MA: Companionship in human-robot interaction


Written for Aesthetic, MA year 1, Intermedia; Tutor Michal Ostrowicki


The idea of human creation coming to life and having a will of its own has accompanied man for a long time. In myths and tales, from Pygmalion, Pinocchio to frightful visions of Frankenstein and Metropolis. Now what was once a fiction, a fantasy of man that wanted to create a creature of his own, is now becoming an idea that realization is within our grasp. These man made beings, made using the newest technology, force us to reconsider and rename what we call or more appropriate want to call ‘authentic living’ in our modern world.

In post Tsunami Japan, 85 years old Satsuko Yatsuzaka hugs a white, robotic baby seal – Paro.
“If I hold onto this (Paro), it doesn’t matter if there’s a typhoon outside, I still feel like I’m safe.” (NTDTV)
She says to the camera. Paro was given to their residential home in Fukushima to help the elderly with trauma after the Tsunami of 2012?.

We view robots as capable of mechanic, repetitive work, but can robots really accompany us in our lives and what moral dilemmas do we face if we relate to our own creations?

Emotions in the digital mind

The main moral concern of HRI revolves around the supposedly deceiving factor in robots that display emotions. Humans project onto them their own understanding of purposes and intentions of behaviors.

„(…) Newer technology has created computational creatures that evoke the sense of mutual relating.” (Turkle, page 2)

Paro’s „state of mind’’, like for all social robots, is dependent on the cues from the environment.
Its manufacturer states: „Paro is an autonomous robot, so it can express its feelings, such as surprise and happiness, voluntarily by blinking its eyes and moving its head and legs. This behavior can be perceived as if Paro has feelings.” (

„The simulated thinking may be thinking; simulated feeling is never feeling. Simulated love is never love.” (Turkle, page 2)

Social robots display feelings and act as if they were aware of their surroundings. They are made to evoke feelings, programmed for desired interaction with a man. Machines are programmable, they are efficient at their tasks, they mind is produced in a stream of numbers and functions. This makes them unfit to deal with concepts as abstract and biological as emotions. Emotions are the domain of humans.

The long standing opposition between rationality and emotionality is a cliche, common like not many others. It is an origin the popular culture’s image of emotionless, efficient androids, like the Terminator. Contrary to this popular beliefs emotions are not irrational, studies on people that lost them show that they are crucial and indispensable mechanisms. One of the best documented cases is that of Phineas Gage, whose brain has been damaged in an accident. The brain area which was damaged was located in the left frontal lobe, one of its main functions is processing emotional states. After his miraculous recovery, Gage did not become extraordinary efficient worker, nor did he become inhuman. The damage to his brain affected his possibility of decision making, he could pursue goals he set himself and define the hierarchy of importance of his actions.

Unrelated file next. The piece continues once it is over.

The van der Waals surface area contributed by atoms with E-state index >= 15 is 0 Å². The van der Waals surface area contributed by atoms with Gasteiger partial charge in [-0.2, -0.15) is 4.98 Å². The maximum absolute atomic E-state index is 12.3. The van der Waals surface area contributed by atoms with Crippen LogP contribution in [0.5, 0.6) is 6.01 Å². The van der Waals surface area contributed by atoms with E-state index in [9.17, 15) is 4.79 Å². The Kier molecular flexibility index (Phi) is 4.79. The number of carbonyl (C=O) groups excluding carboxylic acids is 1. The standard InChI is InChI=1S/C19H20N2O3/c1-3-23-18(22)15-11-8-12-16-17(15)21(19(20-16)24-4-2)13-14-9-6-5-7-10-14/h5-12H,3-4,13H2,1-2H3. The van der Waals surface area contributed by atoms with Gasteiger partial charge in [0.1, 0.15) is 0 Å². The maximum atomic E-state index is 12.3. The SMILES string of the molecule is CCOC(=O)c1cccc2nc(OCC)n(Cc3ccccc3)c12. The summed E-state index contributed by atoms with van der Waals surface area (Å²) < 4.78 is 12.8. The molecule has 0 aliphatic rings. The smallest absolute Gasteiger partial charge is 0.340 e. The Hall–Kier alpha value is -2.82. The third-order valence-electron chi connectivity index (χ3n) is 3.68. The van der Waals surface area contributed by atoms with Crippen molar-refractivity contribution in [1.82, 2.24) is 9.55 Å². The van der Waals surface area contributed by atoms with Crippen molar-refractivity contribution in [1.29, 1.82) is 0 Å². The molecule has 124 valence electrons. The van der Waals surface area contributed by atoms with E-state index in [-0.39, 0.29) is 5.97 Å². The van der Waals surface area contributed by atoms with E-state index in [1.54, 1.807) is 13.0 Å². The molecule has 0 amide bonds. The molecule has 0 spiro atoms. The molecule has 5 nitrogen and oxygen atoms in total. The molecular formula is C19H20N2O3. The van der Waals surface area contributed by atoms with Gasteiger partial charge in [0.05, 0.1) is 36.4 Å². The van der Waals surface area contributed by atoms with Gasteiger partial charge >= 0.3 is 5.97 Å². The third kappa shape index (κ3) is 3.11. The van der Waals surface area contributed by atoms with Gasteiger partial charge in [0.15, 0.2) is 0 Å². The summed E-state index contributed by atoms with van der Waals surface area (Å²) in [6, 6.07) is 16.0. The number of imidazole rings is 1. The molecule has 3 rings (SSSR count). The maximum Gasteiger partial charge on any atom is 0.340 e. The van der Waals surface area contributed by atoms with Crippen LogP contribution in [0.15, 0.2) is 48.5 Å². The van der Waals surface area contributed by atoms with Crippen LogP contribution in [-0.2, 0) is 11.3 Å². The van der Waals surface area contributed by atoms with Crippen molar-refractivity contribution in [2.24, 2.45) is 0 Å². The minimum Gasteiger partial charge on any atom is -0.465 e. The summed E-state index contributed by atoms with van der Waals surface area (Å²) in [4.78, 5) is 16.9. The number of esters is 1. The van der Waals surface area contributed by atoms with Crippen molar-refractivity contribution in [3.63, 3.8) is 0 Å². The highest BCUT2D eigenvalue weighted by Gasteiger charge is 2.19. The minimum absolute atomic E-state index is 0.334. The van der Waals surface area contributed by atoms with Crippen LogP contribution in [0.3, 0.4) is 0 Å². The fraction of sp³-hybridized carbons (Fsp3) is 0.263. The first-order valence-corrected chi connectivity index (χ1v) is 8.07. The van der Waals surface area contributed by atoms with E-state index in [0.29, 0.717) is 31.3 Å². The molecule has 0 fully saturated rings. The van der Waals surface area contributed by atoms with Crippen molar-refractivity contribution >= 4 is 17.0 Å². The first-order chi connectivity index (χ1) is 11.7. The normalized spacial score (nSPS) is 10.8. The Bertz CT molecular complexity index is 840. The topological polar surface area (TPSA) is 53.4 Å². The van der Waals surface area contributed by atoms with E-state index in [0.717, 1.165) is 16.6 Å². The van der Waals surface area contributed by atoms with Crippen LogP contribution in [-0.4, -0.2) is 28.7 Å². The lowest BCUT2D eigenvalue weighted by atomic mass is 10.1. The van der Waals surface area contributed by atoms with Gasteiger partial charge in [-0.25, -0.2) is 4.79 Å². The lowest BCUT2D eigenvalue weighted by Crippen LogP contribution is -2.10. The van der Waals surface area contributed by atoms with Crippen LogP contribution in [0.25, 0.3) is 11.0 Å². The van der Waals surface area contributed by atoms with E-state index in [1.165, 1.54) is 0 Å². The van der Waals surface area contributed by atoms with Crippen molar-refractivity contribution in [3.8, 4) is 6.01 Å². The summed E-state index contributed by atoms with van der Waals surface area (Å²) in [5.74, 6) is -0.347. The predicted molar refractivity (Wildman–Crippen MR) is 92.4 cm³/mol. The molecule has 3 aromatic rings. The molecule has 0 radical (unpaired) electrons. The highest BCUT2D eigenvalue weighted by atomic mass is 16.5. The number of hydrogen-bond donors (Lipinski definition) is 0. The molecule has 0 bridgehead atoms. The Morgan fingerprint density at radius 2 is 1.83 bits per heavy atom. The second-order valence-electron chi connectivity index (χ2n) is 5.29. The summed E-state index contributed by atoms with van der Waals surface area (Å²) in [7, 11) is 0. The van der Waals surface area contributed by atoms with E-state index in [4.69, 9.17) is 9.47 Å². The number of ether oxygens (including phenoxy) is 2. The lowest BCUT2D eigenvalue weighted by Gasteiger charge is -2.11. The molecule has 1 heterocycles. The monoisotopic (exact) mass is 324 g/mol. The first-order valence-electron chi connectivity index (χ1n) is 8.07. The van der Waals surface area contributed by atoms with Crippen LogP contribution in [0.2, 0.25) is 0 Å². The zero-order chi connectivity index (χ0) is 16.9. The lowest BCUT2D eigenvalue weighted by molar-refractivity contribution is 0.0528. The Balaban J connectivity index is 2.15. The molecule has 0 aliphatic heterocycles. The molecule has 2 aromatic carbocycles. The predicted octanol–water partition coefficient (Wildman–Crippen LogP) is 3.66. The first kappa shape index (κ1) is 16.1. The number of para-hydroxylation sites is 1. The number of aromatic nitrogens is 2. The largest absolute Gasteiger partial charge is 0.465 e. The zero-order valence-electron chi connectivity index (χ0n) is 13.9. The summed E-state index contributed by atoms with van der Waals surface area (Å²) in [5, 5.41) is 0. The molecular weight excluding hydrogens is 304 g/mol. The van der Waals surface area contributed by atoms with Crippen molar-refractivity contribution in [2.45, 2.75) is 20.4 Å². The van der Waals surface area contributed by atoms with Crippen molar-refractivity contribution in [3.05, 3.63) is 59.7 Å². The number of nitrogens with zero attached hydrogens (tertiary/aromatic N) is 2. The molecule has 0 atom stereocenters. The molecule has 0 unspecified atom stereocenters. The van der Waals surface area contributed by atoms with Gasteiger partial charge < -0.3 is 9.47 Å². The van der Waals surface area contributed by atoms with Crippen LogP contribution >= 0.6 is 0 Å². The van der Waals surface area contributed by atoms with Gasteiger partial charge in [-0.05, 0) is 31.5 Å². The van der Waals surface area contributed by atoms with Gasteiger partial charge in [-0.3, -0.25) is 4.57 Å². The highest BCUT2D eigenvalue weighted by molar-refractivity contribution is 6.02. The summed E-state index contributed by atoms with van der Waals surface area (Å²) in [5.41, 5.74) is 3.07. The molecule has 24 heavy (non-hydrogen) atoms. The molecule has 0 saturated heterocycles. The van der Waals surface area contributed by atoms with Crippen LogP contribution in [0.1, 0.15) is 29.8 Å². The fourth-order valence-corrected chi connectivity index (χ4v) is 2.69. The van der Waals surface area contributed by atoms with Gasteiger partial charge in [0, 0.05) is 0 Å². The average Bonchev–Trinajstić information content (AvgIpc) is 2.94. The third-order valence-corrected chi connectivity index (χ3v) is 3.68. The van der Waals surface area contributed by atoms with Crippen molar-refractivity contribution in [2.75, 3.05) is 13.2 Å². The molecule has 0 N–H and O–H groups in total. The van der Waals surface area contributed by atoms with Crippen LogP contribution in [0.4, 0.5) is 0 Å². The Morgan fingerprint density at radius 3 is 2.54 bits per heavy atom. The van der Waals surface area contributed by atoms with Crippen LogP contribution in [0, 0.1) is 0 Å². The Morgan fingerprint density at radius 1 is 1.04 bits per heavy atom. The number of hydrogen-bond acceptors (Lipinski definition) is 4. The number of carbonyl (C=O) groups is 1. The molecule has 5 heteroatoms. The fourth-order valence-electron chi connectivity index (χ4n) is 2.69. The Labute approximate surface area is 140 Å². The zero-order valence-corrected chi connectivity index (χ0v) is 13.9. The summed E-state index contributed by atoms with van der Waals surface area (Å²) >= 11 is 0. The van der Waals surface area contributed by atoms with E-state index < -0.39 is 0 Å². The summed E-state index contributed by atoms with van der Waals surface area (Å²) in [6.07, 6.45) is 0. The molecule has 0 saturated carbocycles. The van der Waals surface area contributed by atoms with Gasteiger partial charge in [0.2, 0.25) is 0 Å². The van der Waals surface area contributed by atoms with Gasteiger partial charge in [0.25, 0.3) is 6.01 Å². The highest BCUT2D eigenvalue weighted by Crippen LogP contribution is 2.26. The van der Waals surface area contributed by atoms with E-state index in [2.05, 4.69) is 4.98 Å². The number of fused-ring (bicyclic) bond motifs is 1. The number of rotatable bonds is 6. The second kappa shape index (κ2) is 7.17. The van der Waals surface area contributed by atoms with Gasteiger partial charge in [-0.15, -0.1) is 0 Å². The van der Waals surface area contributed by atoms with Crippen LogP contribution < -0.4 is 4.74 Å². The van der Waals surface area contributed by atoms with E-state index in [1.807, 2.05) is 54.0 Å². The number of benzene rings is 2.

Studies of such accidents allow us to see the real point of emotions. They are not the remnants of our distant, animal past nor are they sole feature making us human. Their main function is to structure our life, to let us set and pursue goals.

„Without emotions to drive us, we would do nothing at all” (Bloom, 11. Evolution, Emotion, and Reason: Emotions)

From simple survival instincts to elaborate human interactions, emotions are a practical evolutionary development. We see emotions as mystical part of our minds because our view of the world is based on their chemical and electrical properties. They have shaped our outlook from the beginnings of evolution, where they were employed mostly by the olfactory sense, the limbic system and hippocampus. The last one is playing key role in motivation and memory. That is assigning values to our actions and stimulus we receive from our surroundings. Today they are as indispensable to humans as they were thousands of years ago.